Remus Ilies

Abstracts

1 A Hard Day's Night: Persistent Within-Individual Effects of Job Demands and the Role of Recovery Processes

Authors: Helen Pluut, Remus Ilies, Nikos Dimotakis, Maral Darouei

Abstract:

This study aims to examine recovery from work as an important daily activity with implications for workplace behavior. Building on affective events theory and the stressor-detachment model as frameworks, this paper proposes and tests a comprehensive within-individual model that uncovers the role of recovery processes at home in linking workplace demands (e.g., workload) and stressors (e.g., workplace incivility) to next-day organizational citizenship behaviors (OCBs). Our sample consisted of 126 full-time employees in a large Midwestern University. For a period of 16 working days, these employees were asked to fill out 3 electronic surveys while at work. The first survey (sent out in the morning) measured self-reported sleep quality, recovery experiences the previous day at home, and momentary effect. The second survey (sent out close to the end of the workday) measured job demands and stressors as well as OCBs, while the third survey in the evening assessed job strain. Data were analyzed using Hierarchical Linear Modeling (HLM). Results indicated that job demands and stressors at work made it difficult to unwind properly at home and have a good night’s sleep, which had repercussions for next day’s morning effect, which, in turn, influenced OCBs. It can be concluded that processes of recovery are vital to an individual’s daily effective functioning and behavior at work, but recovery may become impaired after a hard day’s work. Thus, our study sheds light on the potentially persistent nature of strain experienced as a result of work and points to the importance of recovery processes to enable individuals to avoid such cross-day spillover. Our paper will discuss this implication for theory and practice as well as potential directions for future research.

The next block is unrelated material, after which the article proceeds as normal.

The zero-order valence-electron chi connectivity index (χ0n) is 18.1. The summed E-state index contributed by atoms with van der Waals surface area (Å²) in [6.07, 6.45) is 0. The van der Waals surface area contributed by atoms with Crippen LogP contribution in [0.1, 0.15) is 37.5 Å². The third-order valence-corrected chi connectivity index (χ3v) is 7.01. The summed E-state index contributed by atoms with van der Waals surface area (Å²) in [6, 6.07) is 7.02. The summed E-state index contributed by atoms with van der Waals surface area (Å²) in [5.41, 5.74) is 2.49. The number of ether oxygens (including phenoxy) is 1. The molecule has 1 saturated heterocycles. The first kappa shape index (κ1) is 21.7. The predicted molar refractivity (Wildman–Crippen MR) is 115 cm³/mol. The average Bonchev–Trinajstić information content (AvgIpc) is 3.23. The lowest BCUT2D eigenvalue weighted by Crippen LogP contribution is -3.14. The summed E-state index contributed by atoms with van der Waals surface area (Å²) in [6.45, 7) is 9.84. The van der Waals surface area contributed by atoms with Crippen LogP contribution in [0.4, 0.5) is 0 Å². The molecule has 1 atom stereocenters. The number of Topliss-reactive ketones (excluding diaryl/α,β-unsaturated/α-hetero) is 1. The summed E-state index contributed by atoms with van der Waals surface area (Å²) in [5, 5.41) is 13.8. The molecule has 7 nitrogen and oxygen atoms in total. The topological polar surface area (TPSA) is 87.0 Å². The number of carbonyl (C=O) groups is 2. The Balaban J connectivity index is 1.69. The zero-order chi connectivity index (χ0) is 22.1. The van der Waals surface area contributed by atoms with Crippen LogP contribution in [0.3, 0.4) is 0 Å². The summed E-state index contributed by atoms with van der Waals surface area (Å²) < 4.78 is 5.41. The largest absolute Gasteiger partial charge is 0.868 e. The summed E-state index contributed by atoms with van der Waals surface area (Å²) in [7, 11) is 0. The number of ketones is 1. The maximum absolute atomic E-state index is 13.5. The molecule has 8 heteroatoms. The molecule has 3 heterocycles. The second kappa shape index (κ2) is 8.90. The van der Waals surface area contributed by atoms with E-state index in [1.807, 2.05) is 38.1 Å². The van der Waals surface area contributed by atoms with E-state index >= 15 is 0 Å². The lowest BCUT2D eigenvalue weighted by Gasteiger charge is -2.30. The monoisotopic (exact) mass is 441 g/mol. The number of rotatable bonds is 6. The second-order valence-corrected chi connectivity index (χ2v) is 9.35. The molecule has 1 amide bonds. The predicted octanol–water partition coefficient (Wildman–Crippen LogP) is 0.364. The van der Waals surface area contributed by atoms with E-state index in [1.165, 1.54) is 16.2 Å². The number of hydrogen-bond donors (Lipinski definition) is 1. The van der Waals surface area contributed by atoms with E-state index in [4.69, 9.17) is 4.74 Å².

Keywords: Recovery, Affect, strain, organizational citizenship behavior, job demands

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